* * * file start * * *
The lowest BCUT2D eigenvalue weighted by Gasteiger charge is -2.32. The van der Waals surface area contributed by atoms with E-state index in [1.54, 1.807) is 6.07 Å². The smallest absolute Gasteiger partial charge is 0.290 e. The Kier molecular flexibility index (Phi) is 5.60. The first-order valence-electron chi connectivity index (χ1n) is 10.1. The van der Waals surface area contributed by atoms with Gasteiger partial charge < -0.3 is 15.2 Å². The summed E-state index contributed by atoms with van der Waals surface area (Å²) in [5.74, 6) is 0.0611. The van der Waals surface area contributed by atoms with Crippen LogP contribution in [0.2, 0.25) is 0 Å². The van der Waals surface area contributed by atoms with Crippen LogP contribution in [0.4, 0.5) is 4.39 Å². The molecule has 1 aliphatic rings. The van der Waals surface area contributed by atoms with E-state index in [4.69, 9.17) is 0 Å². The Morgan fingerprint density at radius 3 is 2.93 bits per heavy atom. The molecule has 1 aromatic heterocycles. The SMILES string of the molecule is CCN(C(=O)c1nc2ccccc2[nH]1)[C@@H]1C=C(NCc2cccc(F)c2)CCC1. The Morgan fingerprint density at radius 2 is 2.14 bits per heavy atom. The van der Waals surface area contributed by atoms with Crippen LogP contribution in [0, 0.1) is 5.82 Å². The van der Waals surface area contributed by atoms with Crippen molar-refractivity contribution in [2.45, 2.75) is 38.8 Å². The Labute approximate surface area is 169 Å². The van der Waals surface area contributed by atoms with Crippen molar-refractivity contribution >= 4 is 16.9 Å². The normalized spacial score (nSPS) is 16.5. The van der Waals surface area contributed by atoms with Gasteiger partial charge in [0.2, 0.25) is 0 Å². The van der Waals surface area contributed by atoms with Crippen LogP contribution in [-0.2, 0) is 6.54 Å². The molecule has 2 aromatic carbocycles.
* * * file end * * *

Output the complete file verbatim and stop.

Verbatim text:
The lowest BCUT2D eigenvalue weighted by Gasteiger charge is -2.32. The van der Waals surface area contributed by atoms with E-state index in [1.54, 1.807) is 6.07 Å². The smallest absolute Gasteiger partial charge is 0.290 e. The Kier molecular flexibility index (Phi) is 5.60. The first-order valence-electron chi connectivity index (χ1n) is 10.1. The van der Waals surface area contributed by atoms with Gasteiger partial charge < -0.3 is 15.2 Å². The summed E-state index contributed by atoms with van der Waals surface area (Å²) in [5.74, 6) is 0.0611. The van der Waals surface area contributed by atoms with Crippen LogP contribution in [0.2, 0.25) is 0 Å². The van der Waals surface area contributed by atoms with Crippen LogP contribution in [0.4, 0.5) is 4.39 Å². The molecule has 1 aliphatic rings. The van der Waals surface area contributed by atoms with E-state index in [4.69, 9.17) is 0 Å². The Morgan fingerprint density at radius 3 is 2.93 bits per heavy atom. The molecule has 1 aromatic heterocycles. The SMILES string of the molecule is CCN(C(=O)c1nc2ccccc2[nH]1)[C@@H]1C=C(NCc2cccc(F)c2)CCC1. The Morgan fingerprint density at radius 2 is 2.14 bits per heavy atom. The van der Waals surface area contributed by atoms with Crippen LogP contribution in [0, 0.1) is 5.82 Å². The van der Waals surface area contributed by atoms with Crippen molar-refractivity contribution in [2.45, 2.75) is 38.8 Å². The Labute approximate surface area is 169 Å². The van der Waals surface area contributed by atoms with Crippen molar-refractivity contribution >= 4 is 16.9 Å². The normalized spacial score (nSPS) is 16.5. The van der Waals surface area contributed by atoms with Gasteiger partial charge in [0.2, 0.25) is 0 Å². The van der Waals surface area contributed by atoms with Crippen LogP contribution in [-0.2, 0) is 6.54 Å². The molecule has 2 aromatic carbocycles.